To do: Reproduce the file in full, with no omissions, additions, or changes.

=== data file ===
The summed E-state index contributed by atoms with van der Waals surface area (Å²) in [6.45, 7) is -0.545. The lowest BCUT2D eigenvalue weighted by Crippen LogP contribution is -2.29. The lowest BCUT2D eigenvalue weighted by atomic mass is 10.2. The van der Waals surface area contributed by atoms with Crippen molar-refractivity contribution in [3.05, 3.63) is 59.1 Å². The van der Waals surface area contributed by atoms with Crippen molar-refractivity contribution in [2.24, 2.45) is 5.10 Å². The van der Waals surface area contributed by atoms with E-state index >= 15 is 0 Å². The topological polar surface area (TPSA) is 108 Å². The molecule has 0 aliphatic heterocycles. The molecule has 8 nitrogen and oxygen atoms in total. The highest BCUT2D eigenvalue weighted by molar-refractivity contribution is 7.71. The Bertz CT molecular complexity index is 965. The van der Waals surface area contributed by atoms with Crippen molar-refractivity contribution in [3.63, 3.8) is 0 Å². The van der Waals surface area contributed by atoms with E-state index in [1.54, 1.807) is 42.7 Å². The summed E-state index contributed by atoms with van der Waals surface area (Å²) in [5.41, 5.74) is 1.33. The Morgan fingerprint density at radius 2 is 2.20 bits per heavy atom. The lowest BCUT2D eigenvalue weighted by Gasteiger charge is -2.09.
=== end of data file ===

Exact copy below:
The summed E-state index contributed by atoms with van der Waals surface area (Å²) in [6.45, 7) is -0.545. The lowest BCUT2D eigenvalue weighted by Crippen LogP contribution is -2.29. The lowest BCUT2D eigenvalue weighted by atomic mass is 10.2. The van der Waals surface area contributed by atoms with Crippen molar-refractivity contribution in [3.05, 3.63) is 59.1 Å². The van der Waals surface area contributed by atoms with Crippen molar-refractivity contribution in [2.24, 2.45) is 5.10 Å². The van der Waals surface area contributed by atoms with E-state index >= 15 is 0 Å². The topological polar surface area (TPSA) is 108 Å². The molecule has 0 aliphatic heterocycles. The molecule has 8 nitrogen and oxygen atoms in total. The highest BCUT2D eigenvalue weighted by molar-refractivity contribution is 7.71. The Bertz CT molecular complexity index is 965. The van der Waals surface area contributed by atoms with Crippen molar-refractivity contribution in [3.63, 3.8) is 0 Å². The van der Waals surface area contributed by atoms with E-state index in [1.54, 1.807) is 42.7 Å². The summed E-state index contributed by atoms with van der Waals surface area (Å²) in [5.41, 5.74) is 1.33. The Morgan fingerprint density at radius 2 is 2.20 bits per heavy atom. The lowest BCUT2D eigenvalue weighted by Gasteiger charge is -2.09.